His biggest strengths were exactly what were most players' weaknesses. Your typical world-class player liked to serve short and then attack to the middle or backhand. They also liked to return serves short. These tactics were often suicide against Eric - he was at his best against short serves and receives, and his blocking from the middle and backhand were just too good. Thinking players quickly realized they had to serve more long balls and attack his forehand, and to push long against his serves. (Few world-class players were in the habit of letting the opponent loop first, which is exactly what you often had to do against Eric.) Many players, such as Dan Seemiller, found success by chopping to get out of a losing rally since few could withstand his side-to-side jab blocks and anti dead blocks. Many found these tactics too different, and fell back on their old habits - often to their great regret.

Sandpaper News - $2000 Sandpaper Event at Nationals

You read that right - the top eight players will receive $2000 in total prize money, with $1000 going to the winner. Here's the press release, which reads:

July 12, 2012 Colorado Springs, CO and Palm Harbor, FL - Michael Cavanaugh, USATT CEO and Ty Hoff of FASTT announced the co-sanctioning of the Sandpaper event at the 2012 US Nationals in Las Vegas, NV December 18-22, 2012. The event will be the 2012 USATT/FASTT Sandpaper National Championships and will feature $2,000 in prize money for the top eight finishers with a top prize of $1,000.  

The USATT is the national governing body for the Olympic sport of Table Tennis.  FASTT is a national organization promoting the sport of Sandpaper Table Tennis.  These two organizations have come together to expand the base of players in the United States through this cooperative effort. 

Players interested in the Olympic sport of Table Tennis are encouraged to visit http://www.teamusa.org/USA-Table-Tennis.aspx.  Players interested in the sport of Sandpaper Table Tennis are encouraged to visit http://www.ttprotour.com/.  

The Backhand Topspin

Pingskills brings you this new video on the Backhand Topspin (1:38). (Yes, this is the backhand loop, but these days the dividing line between a backhand drive and a backhand loop is less clear than before as more and more players play topspinny backhands, which is made much easier by modern sponges.)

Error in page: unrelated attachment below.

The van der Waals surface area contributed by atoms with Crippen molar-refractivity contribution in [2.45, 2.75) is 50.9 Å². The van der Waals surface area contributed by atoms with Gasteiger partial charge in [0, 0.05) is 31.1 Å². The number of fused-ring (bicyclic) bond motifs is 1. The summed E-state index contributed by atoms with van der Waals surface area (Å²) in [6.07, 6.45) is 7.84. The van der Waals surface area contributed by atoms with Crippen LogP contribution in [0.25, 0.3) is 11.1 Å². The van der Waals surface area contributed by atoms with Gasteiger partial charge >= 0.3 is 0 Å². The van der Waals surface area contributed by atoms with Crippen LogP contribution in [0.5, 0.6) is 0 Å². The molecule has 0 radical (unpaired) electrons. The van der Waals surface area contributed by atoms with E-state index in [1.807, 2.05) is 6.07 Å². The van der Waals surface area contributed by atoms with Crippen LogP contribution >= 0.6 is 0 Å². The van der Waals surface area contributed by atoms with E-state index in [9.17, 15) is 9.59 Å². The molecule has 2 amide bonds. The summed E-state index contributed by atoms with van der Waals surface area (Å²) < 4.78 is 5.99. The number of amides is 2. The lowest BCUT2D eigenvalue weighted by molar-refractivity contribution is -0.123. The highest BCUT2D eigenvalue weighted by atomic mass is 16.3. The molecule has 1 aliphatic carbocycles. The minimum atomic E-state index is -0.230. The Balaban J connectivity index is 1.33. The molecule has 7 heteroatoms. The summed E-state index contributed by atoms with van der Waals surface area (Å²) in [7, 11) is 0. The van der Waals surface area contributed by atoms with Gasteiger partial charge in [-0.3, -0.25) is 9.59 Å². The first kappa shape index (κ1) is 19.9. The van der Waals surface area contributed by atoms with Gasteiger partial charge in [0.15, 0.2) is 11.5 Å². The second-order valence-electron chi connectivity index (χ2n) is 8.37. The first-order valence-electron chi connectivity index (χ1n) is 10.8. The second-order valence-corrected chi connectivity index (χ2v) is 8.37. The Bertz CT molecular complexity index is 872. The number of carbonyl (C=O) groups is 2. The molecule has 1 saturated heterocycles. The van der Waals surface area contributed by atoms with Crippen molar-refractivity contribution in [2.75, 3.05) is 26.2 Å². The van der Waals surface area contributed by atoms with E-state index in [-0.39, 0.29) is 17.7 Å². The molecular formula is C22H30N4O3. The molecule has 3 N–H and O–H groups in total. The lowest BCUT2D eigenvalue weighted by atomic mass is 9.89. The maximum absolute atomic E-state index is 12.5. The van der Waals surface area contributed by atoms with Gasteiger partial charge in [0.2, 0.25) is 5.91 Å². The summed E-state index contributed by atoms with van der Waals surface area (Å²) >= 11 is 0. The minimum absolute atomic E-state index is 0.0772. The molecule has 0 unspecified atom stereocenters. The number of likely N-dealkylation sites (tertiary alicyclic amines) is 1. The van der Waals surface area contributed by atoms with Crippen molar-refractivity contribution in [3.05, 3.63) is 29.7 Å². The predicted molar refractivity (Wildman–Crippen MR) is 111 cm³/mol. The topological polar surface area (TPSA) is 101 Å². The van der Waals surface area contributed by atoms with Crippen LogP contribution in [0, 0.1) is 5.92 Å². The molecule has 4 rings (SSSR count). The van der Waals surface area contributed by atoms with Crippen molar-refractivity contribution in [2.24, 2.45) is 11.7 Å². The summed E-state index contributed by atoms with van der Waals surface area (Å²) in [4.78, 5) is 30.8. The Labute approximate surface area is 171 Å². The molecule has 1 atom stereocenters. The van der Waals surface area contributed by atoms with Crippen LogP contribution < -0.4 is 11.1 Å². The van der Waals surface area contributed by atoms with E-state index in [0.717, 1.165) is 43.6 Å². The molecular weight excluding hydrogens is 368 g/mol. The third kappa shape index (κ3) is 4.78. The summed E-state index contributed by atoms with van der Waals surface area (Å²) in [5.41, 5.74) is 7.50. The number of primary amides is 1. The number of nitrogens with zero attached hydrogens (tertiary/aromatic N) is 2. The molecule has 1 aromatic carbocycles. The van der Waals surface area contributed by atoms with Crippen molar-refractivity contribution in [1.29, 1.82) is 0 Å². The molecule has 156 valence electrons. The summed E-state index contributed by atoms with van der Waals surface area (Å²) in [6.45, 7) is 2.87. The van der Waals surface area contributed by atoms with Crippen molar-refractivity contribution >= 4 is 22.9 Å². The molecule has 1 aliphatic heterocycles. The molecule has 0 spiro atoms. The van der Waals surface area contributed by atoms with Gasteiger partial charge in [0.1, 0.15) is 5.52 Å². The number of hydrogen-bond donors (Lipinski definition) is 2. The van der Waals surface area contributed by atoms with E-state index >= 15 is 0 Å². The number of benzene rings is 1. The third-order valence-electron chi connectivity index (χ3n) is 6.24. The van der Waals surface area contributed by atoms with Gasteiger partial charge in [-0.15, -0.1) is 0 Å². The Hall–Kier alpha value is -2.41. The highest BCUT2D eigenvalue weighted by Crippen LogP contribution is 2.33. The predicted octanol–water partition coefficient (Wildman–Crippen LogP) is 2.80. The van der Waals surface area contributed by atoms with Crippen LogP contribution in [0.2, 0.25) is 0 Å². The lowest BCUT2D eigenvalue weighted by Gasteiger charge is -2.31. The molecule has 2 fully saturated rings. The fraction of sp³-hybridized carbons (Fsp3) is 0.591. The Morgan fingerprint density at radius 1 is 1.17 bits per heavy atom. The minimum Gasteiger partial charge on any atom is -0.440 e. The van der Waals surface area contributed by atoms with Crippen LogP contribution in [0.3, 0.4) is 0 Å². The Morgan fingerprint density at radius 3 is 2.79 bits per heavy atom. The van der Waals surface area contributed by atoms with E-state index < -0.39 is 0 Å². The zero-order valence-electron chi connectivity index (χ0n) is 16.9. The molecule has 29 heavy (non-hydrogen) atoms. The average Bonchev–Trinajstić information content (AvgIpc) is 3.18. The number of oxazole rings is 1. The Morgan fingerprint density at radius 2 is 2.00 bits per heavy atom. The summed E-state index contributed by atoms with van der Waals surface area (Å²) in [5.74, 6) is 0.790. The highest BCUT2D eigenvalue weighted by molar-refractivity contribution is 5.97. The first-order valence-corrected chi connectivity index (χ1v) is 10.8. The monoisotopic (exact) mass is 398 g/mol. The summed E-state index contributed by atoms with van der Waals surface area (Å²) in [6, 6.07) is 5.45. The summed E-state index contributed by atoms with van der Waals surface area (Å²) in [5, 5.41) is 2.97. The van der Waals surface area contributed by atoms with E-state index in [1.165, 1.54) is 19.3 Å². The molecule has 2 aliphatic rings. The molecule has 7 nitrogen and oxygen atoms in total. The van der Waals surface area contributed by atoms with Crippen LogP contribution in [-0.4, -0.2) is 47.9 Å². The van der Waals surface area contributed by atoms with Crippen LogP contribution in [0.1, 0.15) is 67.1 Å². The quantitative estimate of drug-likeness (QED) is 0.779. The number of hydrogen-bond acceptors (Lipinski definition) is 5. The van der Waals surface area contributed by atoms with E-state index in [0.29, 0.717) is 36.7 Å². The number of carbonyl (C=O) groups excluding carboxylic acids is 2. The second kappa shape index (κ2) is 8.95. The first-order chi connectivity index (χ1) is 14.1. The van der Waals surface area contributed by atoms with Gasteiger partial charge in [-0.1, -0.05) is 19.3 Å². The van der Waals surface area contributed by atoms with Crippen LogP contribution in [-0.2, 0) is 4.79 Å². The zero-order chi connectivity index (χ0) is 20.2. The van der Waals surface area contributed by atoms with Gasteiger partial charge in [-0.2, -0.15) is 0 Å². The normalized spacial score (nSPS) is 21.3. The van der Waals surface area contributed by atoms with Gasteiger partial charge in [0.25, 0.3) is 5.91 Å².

USA Olympians Highlighted in Bay Area

The four (Timothy Wang, Ariel Hsing, Lily Zhang, Erica Wu) are highlighted in the San Francisco TV Station and web page KTSF. "This is a twelve-day series introducing twelve Chinese-American athletes in various sports who will represent US to compete in the 2012 London Olympics. KTSF chooses table tennis as its first four episodes. Timothy's was aired yesterday, Ariel's on July 12, Lily's on July 13, and Erica's on July 14. Once aired, the video clips will be also available from KTSF's website. Tune in at channel 26, cable 8 in the Bay Area."

Texas A&M-Corpus Christi Table Tennis on TV

Their University Team, which won lots of hardware at the College Nationals, is featured in this video (1:53).

Which Olympic sport is the hardest? Fourth-Place Medal ranks all 32

They put table tennis at #27!!! They obviously don't know our sport. But then put Equestrian - riding horses - as the hardest sport. I don't think they know sports, period. (Earth Fourth-Place Medal - the horse is doing most of the work!!!)

Crazy Sidespin

Here's an extreme sidespin by Xu Xin versus Ma Long (0.36).

Ariel Hsing on Nickelodeon

They try to figure out what she does - Olympic Table Tennis Player! (4:20)